Blog Post

2019 Health Care Fraud and Abuse Control Program Report: Summary of Results

Richard P. Kusserow | July 2020

The Health Insurance Portability and Accountability Act of 1996 (HIPAA) established a national Health Care Fraud and Abuse Control Program (HCFAC) under the joint direction of the Department of Justice (DOJ) and Department of Health and Human Services (HHS) Office of Inspector General (OIG) to coordinate federal, state and local law enforcement activities with respect to health care fraud and abuse. The HCFAC Annual Report for Fiscal Year (FY) 2019 (Report) results evidenced the federal government winning or negotiating over $2.6 billion in health care fraud judgments and settlements, in addition to other health care administrative impositions. As a result of these efforts, $3.6 billion was paid to private persons or returned to the federal government in FY 2019. The funds returned to the federal government included the Medicare Trust Fund receiving $2.5 billion, in addition to the $148.6 million transferred to the U.S. Department of Treasury.

During FY 2019, the DOJ opened 1,060 new criminal health care fraud investigations and filed criminal charges in 485 cases involving 814 defendants. A total of 528 defendants were convicted of health care fraud-related crimes during the year. In addition, the DOJ opened 1,112 new civil health care fraud investigations and had 1,343 civil health care fraud matters pending at the end of the FY. The Federal Bureau of Investigation’s (FBI) efforts resulted in over 558 operational disruptions of criminal fraud organizations and the dismantling of the criminal hierarchy of more than 151 criminal health care fraud schemes. The HHS OIG’s investigations resulted in 747 criminal actions and 684 civil actions against individuals or entities that engaged in fraud related to Medicare and Medicaid. They also excluded 2,640 individuals and entities from participation in Medicare, Medicaid, and other federal health care programs. The breakdown of exclusions included the following: 1,194 exclusions based on criminal convictions related to Medicare and Medicaid; 335 exclusions from other health care programs; 238 exclusions for patient abuse or neglect; and 576 exclusions as a result of state health care licensure revocations.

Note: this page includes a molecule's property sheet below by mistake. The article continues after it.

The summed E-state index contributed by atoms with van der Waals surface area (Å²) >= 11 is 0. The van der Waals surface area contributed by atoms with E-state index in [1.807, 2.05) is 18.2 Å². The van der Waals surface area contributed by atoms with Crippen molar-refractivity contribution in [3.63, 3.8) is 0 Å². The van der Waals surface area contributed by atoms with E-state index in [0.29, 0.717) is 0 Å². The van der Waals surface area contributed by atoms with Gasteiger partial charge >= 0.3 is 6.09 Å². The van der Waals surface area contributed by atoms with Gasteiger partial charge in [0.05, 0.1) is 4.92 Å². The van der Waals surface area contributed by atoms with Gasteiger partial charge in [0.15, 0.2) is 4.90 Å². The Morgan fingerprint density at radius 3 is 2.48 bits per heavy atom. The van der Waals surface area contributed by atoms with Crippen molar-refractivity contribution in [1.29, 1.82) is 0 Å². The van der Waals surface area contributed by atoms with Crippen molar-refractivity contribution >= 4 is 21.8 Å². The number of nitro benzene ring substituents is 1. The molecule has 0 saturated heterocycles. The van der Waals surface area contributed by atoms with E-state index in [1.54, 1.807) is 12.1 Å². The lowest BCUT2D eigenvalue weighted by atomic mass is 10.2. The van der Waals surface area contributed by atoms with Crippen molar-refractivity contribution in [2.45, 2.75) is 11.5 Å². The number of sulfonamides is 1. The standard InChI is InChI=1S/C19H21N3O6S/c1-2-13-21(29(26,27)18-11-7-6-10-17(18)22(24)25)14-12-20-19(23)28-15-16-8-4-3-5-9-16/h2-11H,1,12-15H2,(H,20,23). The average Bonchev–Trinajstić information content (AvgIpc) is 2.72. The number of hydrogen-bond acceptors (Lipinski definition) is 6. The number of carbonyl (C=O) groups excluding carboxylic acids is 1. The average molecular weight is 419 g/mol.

About the Author

Richard P. Kusserow established Strategic Management Services, LLC, after retiring from being the DHHS Inspector General, and has assisted over 3,000 health care organizations and entities in developing, implementing and assessing compliance programs.

Subscribe to blog